Research on Antibiotic Resistance in Bacteria
Bacterial infections have become a very serious issue of public health as a result of resistance developed or acquired toward almost all the antibiotics that are in use today. It has become clear that bacteria have the potential to develop resistance fairly easy toward an antibiotic due to the high mutagenesis rate of its genome and the genetic cross-talking among bacteria.
Our focus is to understand the signaling mechanisms involved in induction of antibiotic resistance factors in pathogenic bacteria and especially in methicillin–resistant Staphylococcus aureus. This strain has acquired resistance to almost all the clinically used antibiotics including vancomycin, an antibiotic of the last resort.
The phenomenon of bacterial and viral resistance has raised the questions: Can we inhibit bacterial or viral infections without giving rise to resistance. To put it differently: Is there a resistance-proof biological target? If this is possible, then what biological properties a resistance-proof target should have? Our group is investigating the answers to these questions and the solutions to these problems.
Our group is interested in looking closely at the fusion process of HIV virus with the host cells, and proteins involved in this step. The envelope glycoprotein complex is of special interest. Chemical and biological tools will be used to study the protein-protein interactions involved in the formation of this complex and biophysical methods will be used to quantitatively analyze these interactions.
(Undergraduate, graduate students and postdocs from the Dr. Golemi-Kotra group are underlined in the following publications)
1. Dalal V, Kumar P, Rakhaminov G, Qamar A, Fan X, Hunter H, Tomar S, Golemi-Kotra D* and Kumar P*. Repurposing an Ancient Protein Core Structure: Structural Studies on FmtA, a Novel Esterase of Staphylococcus aureus. J. Mol. Biol. Jun 28. pii: S0022-2836(19)30408-5. doi: 10.1016/j.jmb.2019.06.019. [Epub ahead of print].
2. Tajbakhsh G. and Golemi-Kotra D. The dimerization interface in VraR is essential for induction of the cell wall stress response in Staphylococcus aureus: a potential druggable target. BMC Microbiol. 2019 Jul 5;19(1):153. doi: 10.1186/s12866-019-1529-0.
3. Rahman MM, Hunter HN, Prova S, Verma V, Qamar A, Golemi-Kotra D. The Staphylococcus aureus Methicillin Resistance Factor FmtA Is a D-Amino Esterase That Acts on Teichoic Acids. MBio. 2016 Feb 9;7(1). pii: e02070-15. doi: 10.1128/mBio.02070-15. Highlighted in Faculty 1000 Prime by Yo Luo (University of Saskatchewan).
4. Singh S, Katiki, M. Gill P, Kumar P*, and Golemi-Kotra D*. Active Site Plasticity is Essential for Carbapenem-Hydrolyzing Class D β-Lactamase Catalysis as Revealed by OXA-58 Structural Studies. Antimicrob. Agents Chemother. 2015, 60, 75-86. (*Corresponding authors).
5. Patel, K and Golemi-Kotra, D. Signaling Mechanism by the Staphylococcus aureus Two-Component System LytSR: Role of Acetyl Phosphate in Bypassing the Cell Membrane Electrical Potential Sensor LytS. F1000Research, 2015. Version 2. F1000Res. 4:79. doi: 10.12688/ f1000research.6213.2.
6. Muzamal U, Gomez D, and Golemi-Kotra D. Diversity of two-component systems: insights into the signal transduction mechanism by the Staphylococcus aureus two-component system GraSR. F1000Research 2014, 3:252 (doi: 10.12688/f1000research.5512.1)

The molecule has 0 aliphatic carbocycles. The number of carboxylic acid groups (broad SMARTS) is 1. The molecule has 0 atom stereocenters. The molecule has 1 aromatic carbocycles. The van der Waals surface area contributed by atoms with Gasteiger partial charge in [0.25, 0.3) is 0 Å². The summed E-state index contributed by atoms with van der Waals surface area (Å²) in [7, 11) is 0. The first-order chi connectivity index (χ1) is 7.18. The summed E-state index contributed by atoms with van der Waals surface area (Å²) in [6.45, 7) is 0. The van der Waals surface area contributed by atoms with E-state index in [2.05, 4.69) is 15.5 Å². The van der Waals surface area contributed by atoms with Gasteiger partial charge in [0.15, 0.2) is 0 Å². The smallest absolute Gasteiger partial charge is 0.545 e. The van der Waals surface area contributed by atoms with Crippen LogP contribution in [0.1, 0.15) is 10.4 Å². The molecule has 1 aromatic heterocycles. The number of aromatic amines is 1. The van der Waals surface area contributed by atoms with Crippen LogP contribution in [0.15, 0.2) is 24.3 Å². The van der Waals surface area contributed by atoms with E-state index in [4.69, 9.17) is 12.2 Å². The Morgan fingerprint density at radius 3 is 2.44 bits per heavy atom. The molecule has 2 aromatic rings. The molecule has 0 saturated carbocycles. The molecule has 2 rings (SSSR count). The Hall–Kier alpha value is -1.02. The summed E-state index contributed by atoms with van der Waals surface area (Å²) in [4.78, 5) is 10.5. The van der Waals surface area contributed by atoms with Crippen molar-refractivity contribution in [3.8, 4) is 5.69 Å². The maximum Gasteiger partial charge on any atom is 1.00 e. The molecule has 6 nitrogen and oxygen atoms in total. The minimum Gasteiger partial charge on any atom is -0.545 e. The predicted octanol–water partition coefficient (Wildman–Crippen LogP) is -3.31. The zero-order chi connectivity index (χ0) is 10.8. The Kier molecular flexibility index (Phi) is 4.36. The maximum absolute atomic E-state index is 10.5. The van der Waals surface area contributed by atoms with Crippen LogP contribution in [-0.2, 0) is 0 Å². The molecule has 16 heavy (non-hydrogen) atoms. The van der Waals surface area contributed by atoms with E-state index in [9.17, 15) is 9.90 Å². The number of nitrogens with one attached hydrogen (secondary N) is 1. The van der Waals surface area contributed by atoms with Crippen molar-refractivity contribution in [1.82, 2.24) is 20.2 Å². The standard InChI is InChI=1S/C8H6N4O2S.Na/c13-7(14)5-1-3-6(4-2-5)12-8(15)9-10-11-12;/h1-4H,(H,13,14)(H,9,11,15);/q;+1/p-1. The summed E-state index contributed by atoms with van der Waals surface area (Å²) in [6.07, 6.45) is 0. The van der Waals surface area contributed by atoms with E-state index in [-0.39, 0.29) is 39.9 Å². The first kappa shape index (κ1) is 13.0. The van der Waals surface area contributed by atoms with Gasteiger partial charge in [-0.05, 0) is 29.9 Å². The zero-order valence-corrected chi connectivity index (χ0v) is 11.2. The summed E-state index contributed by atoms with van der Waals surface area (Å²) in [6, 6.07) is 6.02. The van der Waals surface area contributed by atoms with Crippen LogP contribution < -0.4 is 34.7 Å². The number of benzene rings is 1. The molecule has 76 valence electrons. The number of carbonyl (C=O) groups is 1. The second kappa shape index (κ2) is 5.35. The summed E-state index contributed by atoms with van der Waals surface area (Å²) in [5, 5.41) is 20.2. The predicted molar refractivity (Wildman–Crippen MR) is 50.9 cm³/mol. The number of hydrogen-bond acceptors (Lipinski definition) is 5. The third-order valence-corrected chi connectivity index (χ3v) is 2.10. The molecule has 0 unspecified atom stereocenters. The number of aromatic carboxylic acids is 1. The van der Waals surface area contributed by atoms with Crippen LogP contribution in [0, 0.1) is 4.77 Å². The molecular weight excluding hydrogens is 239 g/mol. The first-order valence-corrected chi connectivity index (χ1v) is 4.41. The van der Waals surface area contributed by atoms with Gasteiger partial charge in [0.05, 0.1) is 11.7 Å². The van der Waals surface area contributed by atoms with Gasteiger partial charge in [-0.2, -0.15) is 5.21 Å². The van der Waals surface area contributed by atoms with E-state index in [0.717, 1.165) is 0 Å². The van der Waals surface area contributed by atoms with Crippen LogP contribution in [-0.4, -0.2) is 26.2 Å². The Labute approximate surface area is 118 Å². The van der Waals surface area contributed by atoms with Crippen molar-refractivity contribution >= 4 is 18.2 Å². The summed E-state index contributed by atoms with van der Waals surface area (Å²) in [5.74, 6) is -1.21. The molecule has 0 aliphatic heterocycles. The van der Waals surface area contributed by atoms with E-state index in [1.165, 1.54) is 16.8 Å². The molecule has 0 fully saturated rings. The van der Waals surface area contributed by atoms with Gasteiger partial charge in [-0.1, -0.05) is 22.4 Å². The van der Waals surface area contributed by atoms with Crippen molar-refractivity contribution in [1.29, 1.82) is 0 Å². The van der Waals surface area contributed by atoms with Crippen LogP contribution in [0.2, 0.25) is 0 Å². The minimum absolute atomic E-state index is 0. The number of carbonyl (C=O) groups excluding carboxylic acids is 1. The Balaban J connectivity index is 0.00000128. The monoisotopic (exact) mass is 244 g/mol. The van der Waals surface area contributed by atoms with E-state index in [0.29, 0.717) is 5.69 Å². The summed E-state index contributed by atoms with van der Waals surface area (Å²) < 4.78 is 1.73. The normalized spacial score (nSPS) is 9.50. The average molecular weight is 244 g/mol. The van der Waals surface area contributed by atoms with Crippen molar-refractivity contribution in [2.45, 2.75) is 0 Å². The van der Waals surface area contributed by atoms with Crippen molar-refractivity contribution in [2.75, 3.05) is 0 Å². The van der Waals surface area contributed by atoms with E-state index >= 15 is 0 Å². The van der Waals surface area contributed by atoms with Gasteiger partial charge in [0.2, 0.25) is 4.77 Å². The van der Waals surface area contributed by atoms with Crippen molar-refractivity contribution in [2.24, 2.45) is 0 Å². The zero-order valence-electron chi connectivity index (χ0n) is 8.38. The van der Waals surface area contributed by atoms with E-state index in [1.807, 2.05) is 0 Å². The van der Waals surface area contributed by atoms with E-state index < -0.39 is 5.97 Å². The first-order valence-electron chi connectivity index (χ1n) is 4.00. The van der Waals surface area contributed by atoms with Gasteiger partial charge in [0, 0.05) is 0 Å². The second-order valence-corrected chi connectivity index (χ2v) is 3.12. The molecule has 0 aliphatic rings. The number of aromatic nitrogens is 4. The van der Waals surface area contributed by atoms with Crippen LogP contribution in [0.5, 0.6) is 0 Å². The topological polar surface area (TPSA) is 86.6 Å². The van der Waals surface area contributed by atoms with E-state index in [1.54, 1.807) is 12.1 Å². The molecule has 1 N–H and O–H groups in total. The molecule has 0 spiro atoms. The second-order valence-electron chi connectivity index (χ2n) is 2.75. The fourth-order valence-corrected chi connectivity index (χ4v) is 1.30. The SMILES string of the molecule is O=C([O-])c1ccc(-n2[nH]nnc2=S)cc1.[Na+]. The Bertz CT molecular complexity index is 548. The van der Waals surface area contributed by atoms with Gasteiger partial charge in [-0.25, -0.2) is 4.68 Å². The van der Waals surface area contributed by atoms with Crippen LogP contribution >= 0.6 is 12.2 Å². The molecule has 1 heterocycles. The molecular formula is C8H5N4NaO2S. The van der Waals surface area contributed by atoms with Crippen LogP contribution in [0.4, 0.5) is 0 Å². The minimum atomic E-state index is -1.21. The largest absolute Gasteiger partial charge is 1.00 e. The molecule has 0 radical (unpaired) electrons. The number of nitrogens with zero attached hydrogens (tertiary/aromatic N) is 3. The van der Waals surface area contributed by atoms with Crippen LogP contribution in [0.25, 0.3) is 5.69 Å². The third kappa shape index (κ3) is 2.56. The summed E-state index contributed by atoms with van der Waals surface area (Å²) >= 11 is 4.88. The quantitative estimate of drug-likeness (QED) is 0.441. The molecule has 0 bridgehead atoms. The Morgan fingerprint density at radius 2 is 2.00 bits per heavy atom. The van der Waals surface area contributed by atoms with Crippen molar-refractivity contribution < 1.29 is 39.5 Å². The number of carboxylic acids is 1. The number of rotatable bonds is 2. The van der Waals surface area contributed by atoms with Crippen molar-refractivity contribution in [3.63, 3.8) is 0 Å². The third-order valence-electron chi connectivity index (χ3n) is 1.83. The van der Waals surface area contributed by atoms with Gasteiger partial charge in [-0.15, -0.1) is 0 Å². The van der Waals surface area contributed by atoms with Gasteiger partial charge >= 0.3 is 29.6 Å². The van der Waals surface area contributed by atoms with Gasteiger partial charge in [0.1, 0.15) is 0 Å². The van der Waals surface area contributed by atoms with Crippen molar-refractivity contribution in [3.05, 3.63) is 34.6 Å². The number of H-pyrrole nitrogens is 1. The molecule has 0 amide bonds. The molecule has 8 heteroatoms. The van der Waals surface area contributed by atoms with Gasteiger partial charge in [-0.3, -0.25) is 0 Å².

7. Shala A, Patel K H, Golemi-Kotra D* and Audette G*. Expression, Purification, Crystallization and Preliminary X-ray Analysis of the Receiver Domain of the Staphylococcus aureus LytR Protein. October 2013. Acta Crystallogr Sect F Struct Biol Cryst Commun. 2013 Dec;69(Pt 12):1418-21. doi: 10.1107/S1744309113030972. [Epub 2013 Nov 29], (*Corresponding authors).
8. Fridman M, Williams GD, Muzamal U, Hunter HN, Siu KW, Golemi-Kotra D. Two unique phosphorylation-driven signaling pathways crosstalk in Staphylococcus aureus to modulate the cell wall charge: Stk1/Stp1 meets GraSR. Biochemistry. 2013, 52,7975-86. [Epub, 2013 Oct 9]. Highlighted in Faculty 1000 Prime by Dr. Suzanne Walker (Harvard Medical School)
9. Leonard P, Golemi-Kotra D and Stock A. Phosphorylation-dependent conformational changes and domain rearrangements in Staphylococcus aureus VraR activation. Proc. Natl. Acad. Sci. USA. 2013. 110(21):8525-30. [Epub 2013 May 6]. Highlighted in Faculty 1000 Prime by Drs. H. Jane Dyson and Rebecca Berlow (The Scripps Research Institute).
10. Rob T, Preet G, Golemi-Kotra D. and Wilson D. An Electrospray MS-coupled Microfluidic Device for Sub-second Hydrogen/Deuterium Exchange Pulse-labelling Reveals Allosteric Effects in Enzyme Inhibition. Lab on a Chip. 2013. 13(13):2528-32.[Epub 2013 Feb 21].
11. Zhao Y, Verma V, Belcheva A, Singh A, Fridman M, and Golemi-Kotra D. Staphylococcus aureus methicillin-resistance factor fmtA is regulated by the global regulator SarA. PLOS One. 2012;7(8): e43998. doi: 10.1371/journal.pone.0043998. [Epub 2012 Aug 30].
12. Qamar A, Golemi-Kotra D. Dual roles of FmtA in Staphylococcus aureus cell wall biosynthesis and autolysis. Antimicrob Agents Chemother. 2012, 56, 3797-805.
13. Belcheva A, Verma V, Korenevsky A, Fridman M, Kumar K, Golemi-Kotra D. Roles of DNA sequence and sigma A factor in transcription of the vraSR operon. J Bacteriol. 2012,194, 61-71 [Epub 2011 Oct 21].
14. Verma, V., Testero, S.A., Amini, A., Wei, W., Liu, J. Balachandran, N., Monoharan, T., Stynes, S., Kotra L.P. and Golemi-Kotra, D. The Hydrolytic Mechanism of OXA-58, a Carbapenem-hydrolyzing Class D β-lactamase from Acinetobacter baumannii. J Biol Chem 2011, 286(43):37292-303 [Epub 2011 Aug 31].